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Little James in The Chosen & Scripture (Adapting Biblical Characters)

Updated: Jan 16

Up until his big moment in Episode 2 of The Chosen Season 3, Little James has played an appropriately small role in The Chosen. With only a handful of lines in The Chosen Season 1, most viewers barely even took notice of him. In Season 2, The Chosen finally started giving James a little more depth through his interactions with the other disciples. With the premiere of Season 3, however, Little James has finally been given a moment to shine.


I'm looking forward to exploring James' big moment. But in order to truly appreciate that moment, we need to take a step back and consider the challenges to adapting the Bible's depiction of "Little James" (aka James the Lesser or James the Younger). Because the Bible describes a number of figures named "James," the creators of The Chosen had to navigate some complicated interpretive questions in order to decide who exactly they were portraying. After they determined the identity of Little James, the creators also had to find a way to give him a distinct personality and function in their story - a tricky task, given how little the Bible says about him. We'll explore both of these challenges below.


Jordan Walker Ross as Little James in The Chosen Season 3
Jordan Walker Ross as Little James in The Chosen Season 3
 

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Little James: Brother of Jesus? Cousin of Jesus? Or Someone Else?

The name "Little James" is derived from a single reference. During Jesus' crucifixion, Mark offers this description:

There were also women looking on from a distance, among whom were Mary Magdalene, and Mary the mother of James the younger and of Joses, and Salome. (Mark 15:40, ESV)

The description "younger" has been understood by many as a reference to physical or spiritual stature instead of age. As a result, it's been alternatively translated as "James the Lesser" or "Little James."


Most biblical scholars distinguish this James from James the son of Zebedee and brother of John. Indeed, James the Lesser is most likely "lesser" in comparison to James the son of Zebedee. The comparison may be due to a difference in height or it may also be a reference to how the son of Zebedee was member of Jesus' inner circle and was considered a greater figure in the early church.


Scholars disagree over whether we should distinguish Little James from Jesus' brother. Paul mentions that Jesus had a brother named James while describing his own biography, noting:

Then after three years I went up to Jerusalem to visit Cephas and remained with him fifteen days. But I saw none of the other apostles except James the Lord's brother. (Galatians 1:18-19, ESV)

On a surface level, this seems to suggest that Jesus had a brother named James. However, since the time of Jerome, one of the early church fathers, many Catholics have believed that Paul used the word "brother" in a looser sense and that it could actually be translated "cousin." Jerome reached this conclusion by comparing the passage above that describes how Mary, the mother of Little James, was at the crucifixion with a similar passage in the Gospel of John:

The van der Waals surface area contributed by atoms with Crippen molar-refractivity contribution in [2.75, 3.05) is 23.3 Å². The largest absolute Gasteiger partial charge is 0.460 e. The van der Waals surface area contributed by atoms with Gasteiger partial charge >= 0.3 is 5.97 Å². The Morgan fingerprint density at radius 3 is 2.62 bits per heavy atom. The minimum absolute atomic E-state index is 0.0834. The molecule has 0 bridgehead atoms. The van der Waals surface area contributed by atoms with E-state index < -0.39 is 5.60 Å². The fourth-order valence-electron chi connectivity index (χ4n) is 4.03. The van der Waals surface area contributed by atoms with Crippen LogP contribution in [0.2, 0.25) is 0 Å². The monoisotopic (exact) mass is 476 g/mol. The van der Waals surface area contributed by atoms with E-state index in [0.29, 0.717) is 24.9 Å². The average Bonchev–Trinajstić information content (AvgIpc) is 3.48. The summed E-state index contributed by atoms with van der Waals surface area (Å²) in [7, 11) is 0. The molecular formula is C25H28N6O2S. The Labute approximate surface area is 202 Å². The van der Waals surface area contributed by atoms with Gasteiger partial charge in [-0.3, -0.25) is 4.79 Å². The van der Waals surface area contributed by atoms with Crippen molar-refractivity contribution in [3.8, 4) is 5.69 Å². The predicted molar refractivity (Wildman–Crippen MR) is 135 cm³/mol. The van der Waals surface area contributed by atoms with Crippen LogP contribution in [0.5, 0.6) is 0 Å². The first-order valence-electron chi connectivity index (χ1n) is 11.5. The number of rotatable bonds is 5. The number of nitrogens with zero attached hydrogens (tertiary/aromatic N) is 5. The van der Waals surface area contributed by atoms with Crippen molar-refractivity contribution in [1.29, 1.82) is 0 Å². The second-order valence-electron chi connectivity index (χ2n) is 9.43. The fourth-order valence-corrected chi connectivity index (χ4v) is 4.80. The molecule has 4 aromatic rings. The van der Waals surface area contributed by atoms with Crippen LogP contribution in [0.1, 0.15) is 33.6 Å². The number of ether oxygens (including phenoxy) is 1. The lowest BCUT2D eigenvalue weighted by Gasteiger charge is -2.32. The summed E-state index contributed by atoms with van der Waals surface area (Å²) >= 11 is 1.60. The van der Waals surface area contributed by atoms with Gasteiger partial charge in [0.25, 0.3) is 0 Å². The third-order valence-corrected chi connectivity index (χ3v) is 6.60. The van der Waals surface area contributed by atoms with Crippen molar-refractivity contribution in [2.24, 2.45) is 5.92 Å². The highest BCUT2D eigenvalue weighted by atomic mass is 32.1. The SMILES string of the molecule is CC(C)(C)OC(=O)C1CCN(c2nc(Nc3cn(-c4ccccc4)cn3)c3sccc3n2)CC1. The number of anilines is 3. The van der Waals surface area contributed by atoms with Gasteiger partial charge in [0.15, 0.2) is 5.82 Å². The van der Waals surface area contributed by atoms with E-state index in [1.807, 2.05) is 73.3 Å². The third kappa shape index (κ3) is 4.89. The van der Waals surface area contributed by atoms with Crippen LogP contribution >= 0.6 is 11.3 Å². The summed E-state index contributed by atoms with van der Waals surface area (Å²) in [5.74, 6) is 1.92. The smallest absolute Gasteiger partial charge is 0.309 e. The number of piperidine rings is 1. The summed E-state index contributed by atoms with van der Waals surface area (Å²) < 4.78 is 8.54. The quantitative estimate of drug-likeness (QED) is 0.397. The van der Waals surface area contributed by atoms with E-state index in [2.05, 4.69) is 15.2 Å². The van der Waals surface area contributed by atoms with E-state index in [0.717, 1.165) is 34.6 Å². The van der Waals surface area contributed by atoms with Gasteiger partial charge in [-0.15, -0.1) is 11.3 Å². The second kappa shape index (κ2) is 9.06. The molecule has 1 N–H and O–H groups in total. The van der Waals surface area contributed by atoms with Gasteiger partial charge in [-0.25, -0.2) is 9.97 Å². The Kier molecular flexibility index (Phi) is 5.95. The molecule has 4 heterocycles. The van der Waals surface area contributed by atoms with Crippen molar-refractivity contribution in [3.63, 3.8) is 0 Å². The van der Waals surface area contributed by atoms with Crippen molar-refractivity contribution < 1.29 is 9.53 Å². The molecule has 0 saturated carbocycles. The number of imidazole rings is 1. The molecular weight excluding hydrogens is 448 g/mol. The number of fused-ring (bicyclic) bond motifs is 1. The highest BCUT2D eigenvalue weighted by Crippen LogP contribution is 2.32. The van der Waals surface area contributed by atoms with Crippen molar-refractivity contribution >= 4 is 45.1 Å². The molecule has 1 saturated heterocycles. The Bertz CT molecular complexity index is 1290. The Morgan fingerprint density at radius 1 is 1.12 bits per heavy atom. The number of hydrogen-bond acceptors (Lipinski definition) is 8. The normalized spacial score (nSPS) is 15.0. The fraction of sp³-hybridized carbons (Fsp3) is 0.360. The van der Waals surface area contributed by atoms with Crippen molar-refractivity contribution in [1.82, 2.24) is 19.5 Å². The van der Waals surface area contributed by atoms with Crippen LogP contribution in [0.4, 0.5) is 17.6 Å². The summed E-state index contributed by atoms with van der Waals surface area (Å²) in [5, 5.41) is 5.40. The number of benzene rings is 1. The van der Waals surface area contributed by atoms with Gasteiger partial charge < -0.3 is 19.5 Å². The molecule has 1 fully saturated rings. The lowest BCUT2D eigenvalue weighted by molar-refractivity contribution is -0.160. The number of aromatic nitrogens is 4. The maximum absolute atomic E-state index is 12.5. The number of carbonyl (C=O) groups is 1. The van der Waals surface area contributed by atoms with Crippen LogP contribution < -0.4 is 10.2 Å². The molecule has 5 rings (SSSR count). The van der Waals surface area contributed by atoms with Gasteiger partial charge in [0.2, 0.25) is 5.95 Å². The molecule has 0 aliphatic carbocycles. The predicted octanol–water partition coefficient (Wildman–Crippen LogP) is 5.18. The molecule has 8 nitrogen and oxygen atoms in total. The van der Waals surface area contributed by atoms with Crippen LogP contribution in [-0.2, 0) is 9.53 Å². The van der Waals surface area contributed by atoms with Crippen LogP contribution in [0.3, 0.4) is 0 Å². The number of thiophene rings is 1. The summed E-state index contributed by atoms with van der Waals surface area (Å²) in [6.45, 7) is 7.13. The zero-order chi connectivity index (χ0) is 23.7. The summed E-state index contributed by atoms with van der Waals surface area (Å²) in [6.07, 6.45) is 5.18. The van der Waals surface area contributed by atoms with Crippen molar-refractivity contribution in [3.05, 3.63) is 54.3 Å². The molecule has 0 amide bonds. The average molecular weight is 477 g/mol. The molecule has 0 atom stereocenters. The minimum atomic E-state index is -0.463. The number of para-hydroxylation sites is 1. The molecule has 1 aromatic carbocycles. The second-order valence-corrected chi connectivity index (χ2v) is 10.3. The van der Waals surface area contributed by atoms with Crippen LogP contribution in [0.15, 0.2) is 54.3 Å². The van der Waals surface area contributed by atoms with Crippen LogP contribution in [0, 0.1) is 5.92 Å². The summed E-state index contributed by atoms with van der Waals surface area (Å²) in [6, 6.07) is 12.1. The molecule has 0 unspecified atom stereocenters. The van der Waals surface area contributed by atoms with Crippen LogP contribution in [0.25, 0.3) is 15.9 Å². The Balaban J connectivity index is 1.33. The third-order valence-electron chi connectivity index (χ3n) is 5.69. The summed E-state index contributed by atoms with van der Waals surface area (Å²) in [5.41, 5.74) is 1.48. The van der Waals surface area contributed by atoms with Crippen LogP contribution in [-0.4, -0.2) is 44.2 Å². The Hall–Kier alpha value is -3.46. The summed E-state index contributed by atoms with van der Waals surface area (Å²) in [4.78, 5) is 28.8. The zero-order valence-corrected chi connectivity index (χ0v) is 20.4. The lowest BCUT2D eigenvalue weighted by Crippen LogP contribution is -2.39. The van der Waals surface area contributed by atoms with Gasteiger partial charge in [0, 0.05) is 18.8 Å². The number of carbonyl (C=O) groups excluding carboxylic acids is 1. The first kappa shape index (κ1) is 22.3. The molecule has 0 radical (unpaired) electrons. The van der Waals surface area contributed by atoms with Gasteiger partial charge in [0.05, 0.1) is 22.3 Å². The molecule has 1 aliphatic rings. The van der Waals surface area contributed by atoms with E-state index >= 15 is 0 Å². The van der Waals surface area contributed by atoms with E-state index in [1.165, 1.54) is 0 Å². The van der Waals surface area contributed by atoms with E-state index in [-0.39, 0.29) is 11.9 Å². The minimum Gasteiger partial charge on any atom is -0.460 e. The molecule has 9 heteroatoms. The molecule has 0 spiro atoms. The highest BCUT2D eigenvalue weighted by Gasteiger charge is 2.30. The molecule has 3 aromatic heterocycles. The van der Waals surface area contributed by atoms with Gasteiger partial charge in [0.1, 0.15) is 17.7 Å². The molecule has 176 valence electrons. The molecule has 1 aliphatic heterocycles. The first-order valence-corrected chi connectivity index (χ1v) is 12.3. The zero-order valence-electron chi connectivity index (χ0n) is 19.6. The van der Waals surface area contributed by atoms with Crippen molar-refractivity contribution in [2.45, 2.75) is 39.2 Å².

...but standing by the cross of Jesus were his mother and his mother's sister, Mary the wife of Clopas, and Mary Magdalene. (John 19:25, ESV)

By comparing these two passages, Jerome concluded that Mary, mother of Little James described in Mark 15:40 must have been the same Mary who is described as the sister of Jesus' mother in John 19:25. If Mary, mother of Little James, was indeed the same person as Mary, Jesus' aunt, that would make Jesus and Little James cousins. Of course, there are couple other possibilities:

  • There could be 4 Marys at the cross: Mary (mother of Jesus), Mary (mother of James), Mary (aunt of Jesus), and Mary Magdalene

  • If there are only 3 Marys (the mother of Jesus, the aunt of Jesus/mother of James, and Mary Magdalene), Jesus could have a cousin named James and a brother named James

Interpreters also have to figure out how Little James and James the brother/cousin of Jesus are related to:

  • James, the son of Alphaeus, who is listed among the 12 apostles (Matthew 10:1-4)

  • James the Just, who plays an important role in the early church (e.g., Acts 15), and

  • James, the servant of Jesus, the writer of the Epistle of James (James 1:1)

The traditional Catholic view identifies all of these figures as a single person (i.e., Little James = James, cousin of Jesus = James, the son of Alphaeus = James the Just, bishop of Jerusalem = the author of the Epistle of James), while still distinguishing that person from James the son of Zebedee. There are a variety of other views among Protestants (and some Catholics), but it's common to distinguish between 3 different people named James: